Natural microflora fermentation causes changes in freshly tapped palm sap and therefore makes its storage, transport, and large scale use difficult. This study was aimed at developing stable and value added products, including syrup and non-alcoholic “malt-like” drink from the sap of palms. The sap of Raphia hookeri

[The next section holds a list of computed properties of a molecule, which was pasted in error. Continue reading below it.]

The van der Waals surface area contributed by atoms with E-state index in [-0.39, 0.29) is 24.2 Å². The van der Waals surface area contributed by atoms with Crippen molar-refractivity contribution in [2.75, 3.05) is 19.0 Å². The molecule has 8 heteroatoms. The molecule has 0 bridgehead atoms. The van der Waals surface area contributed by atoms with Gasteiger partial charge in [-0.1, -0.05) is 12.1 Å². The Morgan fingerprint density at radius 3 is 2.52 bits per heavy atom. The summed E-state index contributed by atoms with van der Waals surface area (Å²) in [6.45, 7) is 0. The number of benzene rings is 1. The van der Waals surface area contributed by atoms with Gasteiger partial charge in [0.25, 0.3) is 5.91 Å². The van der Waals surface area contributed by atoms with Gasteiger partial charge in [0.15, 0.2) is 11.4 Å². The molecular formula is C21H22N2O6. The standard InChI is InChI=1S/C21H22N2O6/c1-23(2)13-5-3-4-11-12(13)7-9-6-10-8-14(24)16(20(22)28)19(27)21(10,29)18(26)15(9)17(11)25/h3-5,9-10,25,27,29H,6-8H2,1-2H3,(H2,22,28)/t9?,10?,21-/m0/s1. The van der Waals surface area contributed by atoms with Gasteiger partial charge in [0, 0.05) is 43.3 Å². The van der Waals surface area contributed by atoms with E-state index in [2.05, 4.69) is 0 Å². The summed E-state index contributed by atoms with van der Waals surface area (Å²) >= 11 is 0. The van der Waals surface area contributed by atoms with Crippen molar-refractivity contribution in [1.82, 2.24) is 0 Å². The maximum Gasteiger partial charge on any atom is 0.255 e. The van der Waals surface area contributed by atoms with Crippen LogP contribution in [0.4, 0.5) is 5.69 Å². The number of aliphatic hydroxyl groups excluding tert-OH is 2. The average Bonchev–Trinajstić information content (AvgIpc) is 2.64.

collected from “evening-to-morning”(1700 Hrs-0700 Hrs) and “morning-to-afternoon” (0700 Hrs-1600 Hrs), respectively, were used in the preparation of syrup. The respective syrups were in turn used in combination with varying proportions of water, sugar, and caramel for the formulation of six(6) palm “malt-like” drinks from which the best (from sensory evaluation) was carbonated and named Palm Malt. The prepared Palm Malt was compared to commercially popular malt drinks on the market. A nine point hedonic scale (1=like extremely – 9=dislike extremely) was used by a panel of 56 to evaluate the colour, taste, flavour and after-taste, as well as overall consumer acceptability of the product. Proximate and physicochemical analyses were also carried out on the sap, syrup and Palm Malt using standard procedures. Descriptive statistics (percentages, mean and standard deviation) were derived and data were also subjected to regression analysis to determine relations between parameters. Analysis of variance (ANOVA) was used to determine variations in properties. Results of the proximate analyses showed that the moisture and protein content of the sap samples ranged from 92.96-94.21% and 0.14-0.17% respectively, with an average ash content of 1.53%. That for the syrup ranged from 13.45-15.60% and 0.14-0.17%, respectively, with ash content of 1.70%. Potassium, the principal cation in body cells, was the most abundant mineral in the saps. Physicochemical results: pH and total sugars of the saps were found to be 3.94-4.05, and 6.53-7.57%, respectively; whereas that for the syrups was found to be 3.96-4.13 and 76.70-82.03% respectively. The pH, total soluble solids, total solids and titratable acidity of the developed Palm Malt were found to be 4.94, 14.50%, 15.86%, 0.55%, respectively. The developed Palm Malt was found to be equally acceptable to consumers, in comparison to commercially popular types of malt drinks (P>0.05). This shows that there is potential for economic utilization of palm sap. If exploited, this would contribute to increased income for farmers and industrialists in the regions of Ghana/Africa where palms grow.